‘Furtherburger’ turns out to be another opus of Curt and Mario’s, and I latch onto Mario’s rear wheel and follow the artist down his latest work. We pop out at the entrance of ‘Queso Grande,’ my early morning summer route from almost a year ago. At the top, Geoff Gulevich and I joke and jostle and Andreas’s unwavering happiness escalates the feeling of comradeship. The gnarl of Stratchcona’s mountains stretches as far as we can see, and Comox Lake beckons from far below. The downward dash begins and on an awkward root riddled roll down Martin stacks hard. The group rallies around him as he shakes it off, grimacing. All is ok and the rush begins again, boys upon bikes bouncing and trouncing much single-track. I fall in behind Geoff and of course he is jumping over rough sections, making the trail his bitch. The Jedi awareness of Martin and Jeremy spreads out to the others and we are banded together, rolling over the land at a high rate of speed. We descend onto Tarbell’s café like a pack of wolves, emptying their stock and ordering everything on the menu. The first loop is complete, but mammoth expanses of terrain await.
As we coast down Main Street, headed back to the trails, the vibe is good. We will climb to our second peak, descend incredible routes carved into the forests above this marvel of a mountain town, and do it all over again a third time, finishing on Nikkei, where Dan Atherton showed Dave and I what aggressive riding is all about. The day will carry onwards and our legs will diminish and the hours will pass by. The fun will be enhanced by a feeling of accomplishment, by the reaping of the thousands of volunteer hours of the many who have created and care for this trail network like the precious resource it is. And when the ride is done, we’ll stash our bikes in the Riding Fool and walk across the street to the Waverley Hotel and order burgers named after the trails we have just ridden. We will raise our glasses to toast our big day, and again for Jeremy, Al, Terry, Mario, Curt, Martin and the countless others who have united to make this town and its trails so outstanding. We will drink and tell tall tales, and the light will fade over the town of Cumberland.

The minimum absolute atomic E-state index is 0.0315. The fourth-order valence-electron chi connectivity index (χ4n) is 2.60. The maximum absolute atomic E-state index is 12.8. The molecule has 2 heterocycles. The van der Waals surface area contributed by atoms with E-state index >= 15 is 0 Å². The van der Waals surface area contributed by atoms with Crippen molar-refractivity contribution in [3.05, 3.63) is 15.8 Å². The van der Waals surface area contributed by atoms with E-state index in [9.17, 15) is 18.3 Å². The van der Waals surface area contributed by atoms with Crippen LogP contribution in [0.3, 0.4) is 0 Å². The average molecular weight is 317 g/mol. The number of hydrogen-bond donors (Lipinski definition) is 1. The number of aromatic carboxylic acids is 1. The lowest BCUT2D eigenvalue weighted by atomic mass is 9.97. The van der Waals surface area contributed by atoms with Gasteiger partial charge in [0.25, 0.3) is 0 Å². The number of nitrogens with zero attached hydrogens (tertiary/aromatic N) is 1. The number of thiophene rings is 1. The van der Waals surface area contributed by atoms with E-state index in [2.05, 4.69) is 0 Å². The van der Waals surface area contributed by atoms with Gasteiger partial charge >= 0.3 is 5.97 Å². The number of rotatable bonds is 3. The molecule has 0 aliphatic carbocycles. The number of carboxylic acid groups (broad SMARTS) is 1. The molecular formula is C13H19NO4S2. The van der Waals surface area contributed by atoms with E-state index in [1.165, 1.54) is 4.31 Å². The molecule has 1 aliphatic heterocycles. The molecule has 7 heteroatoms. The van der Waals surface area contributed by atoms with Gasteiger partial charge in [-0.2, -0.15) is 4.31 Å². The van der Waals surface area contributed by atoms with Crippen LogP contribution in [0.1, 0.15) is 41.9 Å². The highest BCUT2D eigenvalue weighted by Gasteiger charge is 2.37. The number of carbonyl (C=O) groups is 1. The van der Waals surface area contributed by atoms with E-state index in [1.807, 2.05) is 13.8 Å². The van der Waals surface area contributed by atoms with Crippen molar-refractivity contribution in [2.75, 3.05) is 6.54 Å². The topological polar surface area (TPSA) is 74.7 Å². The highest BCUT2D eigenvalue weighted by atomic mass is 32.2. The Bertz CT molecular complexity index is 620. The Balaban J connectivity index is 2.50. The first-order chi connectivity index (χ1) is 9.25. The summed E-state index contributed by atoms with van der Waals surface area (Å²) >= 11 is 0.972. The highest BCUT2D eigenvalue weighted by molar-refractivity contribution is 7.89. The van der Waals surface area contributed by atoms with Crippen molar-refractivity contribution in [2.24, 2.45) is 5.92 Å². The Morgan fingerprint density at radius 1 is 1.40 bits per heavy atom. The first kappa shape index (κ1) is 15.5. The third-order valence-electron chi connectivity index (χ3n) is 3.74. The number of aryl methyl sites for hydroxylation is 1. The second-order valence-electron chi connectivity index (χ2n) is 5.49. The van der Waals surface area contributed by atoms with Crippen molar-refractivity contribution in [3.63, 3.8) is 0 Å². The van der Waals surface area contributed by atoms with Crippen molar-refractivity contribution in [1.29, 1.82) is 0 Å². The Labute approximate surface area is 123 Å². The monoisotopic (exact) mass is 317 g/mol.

Riley McIntosh is a mountain biker from Maple Bay on Vancouver Island. After a decade of living in Nelson, he returned home to the land of year round riding conditions. He loves meeting new people and exploring fresh trails, which the Characters series helps him do. Riley sincerely hopes the readers of Pinkbike enjoy Characters and would like to thank everyone involved for their participation.